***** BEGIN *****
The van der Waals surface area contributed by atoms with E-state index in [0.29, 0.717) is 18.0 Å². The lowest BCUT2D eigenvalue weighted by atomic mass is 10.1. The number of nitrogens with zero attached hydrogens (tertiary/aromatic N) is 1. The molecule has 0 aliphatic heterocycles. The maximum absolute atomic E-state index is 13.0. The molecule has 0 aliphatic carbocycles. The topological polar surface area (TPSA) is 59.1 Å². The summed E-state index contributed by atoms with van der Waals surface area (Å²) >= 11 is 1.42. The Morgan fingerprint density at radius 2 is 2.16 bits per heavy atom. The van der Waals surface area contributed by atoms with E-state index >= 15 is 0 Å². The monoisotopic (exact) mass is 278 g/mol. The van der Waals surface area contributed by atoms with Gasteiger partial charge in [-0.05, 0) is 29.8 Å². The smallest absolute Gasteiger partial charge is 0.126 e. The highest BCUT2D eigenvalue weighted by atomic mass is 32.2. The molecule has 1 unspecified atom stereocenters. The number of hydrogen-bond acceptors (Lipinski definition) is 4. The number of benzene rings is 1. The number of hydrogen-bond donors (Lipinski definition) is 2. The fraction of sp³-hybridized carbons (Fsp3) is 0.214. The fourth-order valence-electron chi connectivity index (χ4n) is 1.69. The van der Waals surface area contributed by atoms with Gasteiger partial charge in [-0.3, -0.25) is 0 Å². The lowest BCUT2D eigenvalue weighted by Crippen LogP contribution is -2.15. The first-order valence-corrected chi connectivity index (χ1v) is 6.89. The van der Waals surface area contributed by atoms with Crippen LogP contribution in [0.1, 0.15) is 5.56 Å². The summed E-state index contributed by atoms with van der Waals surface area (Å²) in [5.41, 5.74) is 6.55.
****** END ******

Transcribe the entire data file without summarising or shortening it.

The van der Waals surface area contributed by atoms with E-state index in [0.29, 0.717) is 18.0 Å². The lowest BCUT2D eigenvalue weighted by atomic mass is 10.1. The number of nitrogens with zero attached hydrogens (tertiary/aromatic N) is 1. The molecule has 0 aliphatic heterocycles. The maximum absolute atomic E-state index is 13.0. The molecule has 0 aliphatic carbocycles. The topological polar surface area (TPSA) is 59.1 Å². The summed E-state index contributed by atoms with van der Waals surface area (Å²) >= 11 is 1.42. The Morgan fingerprint density at radius 2 is 2.16 bits per heavy atom. The van der Waals surface area contributed by atoms with E-state index >= 15 is 0 Å². The monoisotopic (exact) mass is 278 g/mol. The van der Waals surface area contributed by atoms with Gasteiger partial charge in [-0.05, 0) is 29.8 Å². The smallest absolute Gasteiger partial charge is 0.126 e. The highest BCUT2D eigenvalue weighted by atomic mass is 32.2. The molecule has 1 unspecified atom stereocenters. The number of hydrogen-bond acceptors (Lipinski definition) is 4. The number of benzene rings is 1. The number of hydrogen-bond donors (Lipinski definition) is 2. The fraction of sp³-hybridized carbons (Fsp3) is 0.214. The fourth-order valence-electron chi connectivity index (χ4n) is 1.69. The van der Waals surface area contributed by atoms with Gasteiger partial charge in [-0.3, -0.25) is 0 Å². The lowest BCUT2D eigenvalue weighted by Crippen LogP contribution is -2.15. The first-order valence-corrected chi connectivity index (χ1v) is 6.89. The van der Waals surface area contributed by atoms with Crippen LogP contribution in [0.1, 0.15) is 5.56 Å². The summed E-state index contributed by atoms with van der Waals surface area (Å²) in [5.41, 5.74) is 6.55.